Whether New Zealand has gone too hard or too fast into alert level 3 in Auckland and 2 around the rest of the country shouldn't take too much time in explaining.
It is after all, the first community discovery of the UK variant B.1.1.7 - believed to be more deadly than previous variants for all age groups, genders and ethnicities.
Some experts contend this version of the virus simply spreads faster and wider, thus infecting more people at risk of needing hospital treatment - but regardless the tragic outcome of B.1.1.7 transmission is dire indeed.
The new research, which found the British variant is "likely" to be linked to a higher risk of hospital admissions and death, lays bare once more the danger facing countries that ease restrictions.
Late last month British Prime Minister Boris Johnson announced preliminary data from several research groups had suggested B.1.1.7 was spreading more quickly than previous variants and was also associated with a higher risk of death.
On February 3, researchers at the London School of Hygiene & Tropical Medicine (LSHTM) released an analysis of some of the data, which estimated the risk of dying as around 35 per cent higher for people confirmed to be infected with the new variant.
"This provides strong evidence that there indeed exists increased mortality from the new strain," said Henrik Salje, an infectious-disease epidemiologist at the University of Cambridge, UK.
As mentioned, some scientists warn the latest study is preliminary and still does not indicate whether the variant is more deadly or is just spreading faster and so reaching greater numbers of vulnerable people.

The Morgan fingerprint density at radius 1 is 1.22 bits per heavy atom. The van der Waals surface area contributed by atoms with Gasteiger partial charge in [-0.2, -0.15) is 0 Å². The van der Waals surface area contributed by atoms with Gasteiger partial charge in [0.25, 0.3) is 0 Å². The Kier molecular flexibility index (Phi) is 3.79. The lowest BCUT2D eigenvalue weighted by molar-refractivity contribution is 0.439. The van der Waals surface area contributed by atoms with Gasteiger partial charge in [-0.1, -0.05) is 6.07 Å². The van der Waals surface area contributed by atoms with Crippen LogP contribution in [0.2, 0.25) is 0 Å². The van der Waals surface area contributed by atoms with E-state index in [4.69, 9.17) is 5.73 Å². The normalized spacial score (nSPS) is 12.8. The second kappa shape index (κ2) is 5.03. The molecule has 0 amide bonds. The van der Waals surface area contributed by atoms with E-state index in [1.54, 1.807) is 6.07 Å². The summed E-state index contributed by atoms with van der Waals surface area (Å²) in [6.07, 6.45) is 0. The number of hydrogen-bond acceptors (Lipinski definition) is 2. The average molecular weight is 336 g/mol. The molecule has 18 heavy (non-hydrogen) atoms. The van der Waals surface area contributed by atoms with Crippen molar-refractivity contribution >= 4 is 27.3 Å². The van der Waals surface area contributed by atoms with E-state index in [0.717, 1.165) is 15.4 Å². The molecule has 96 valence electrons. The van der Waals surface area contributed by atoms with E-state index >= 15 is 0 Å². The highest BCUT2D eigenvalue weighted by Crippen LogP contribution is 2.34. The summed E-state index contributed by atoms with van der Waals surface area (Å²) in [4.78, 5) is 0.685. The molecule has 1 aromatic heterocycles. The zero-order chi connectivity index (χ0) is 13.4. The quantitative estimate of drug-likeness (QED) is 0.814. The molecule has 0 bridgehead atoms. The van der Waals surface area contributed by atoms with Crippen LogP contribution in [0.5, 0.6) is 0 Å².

New Zealand researchers have been looking on with growing concern. Te Punaha Matatini and Canterbury University Covid-19 modeller Professor Michael Plank last month said the number of new cases per infected person - the so-called "R number" was 40 to 70 per cent higher than the original strain.
"This is a serious concern because of the potential for explosive exponential growth."
As well as being more contagious, the speed of the spread also sets the UK strain apart. Plank says the increase of 50 per cent in the transmission rate might not sound a lot but bigger outbreaks occur because it is compounded by exponential growth.
"For example, the original strain of Covid-19 would typically infect about 160 cases after five links in the chain, whereas the new variant will typically infect about 1000 cases in the same time."
Another key factor is whether the vaccines, which began landing in New Zealand this week, will be effective against B.1.1.7. Ravindra Gupta from the University of Cambridge and colleagues have demonstrated evidence of a reduced antibody response against the B.1.1.7 mutant among individuals (aged between 64 and 85) three weeks after they received the first dose of the Pfizer BioNTech vaccine BNT162b.
However, the researchers said these reductions were expected - vaccines should still retain good activity and vaccination should remain a priority.
One thing is certain, New Zealand does not want to join the Covid club and contribute mortality statistics to confirm or refute the extra peril posed by the UK strain.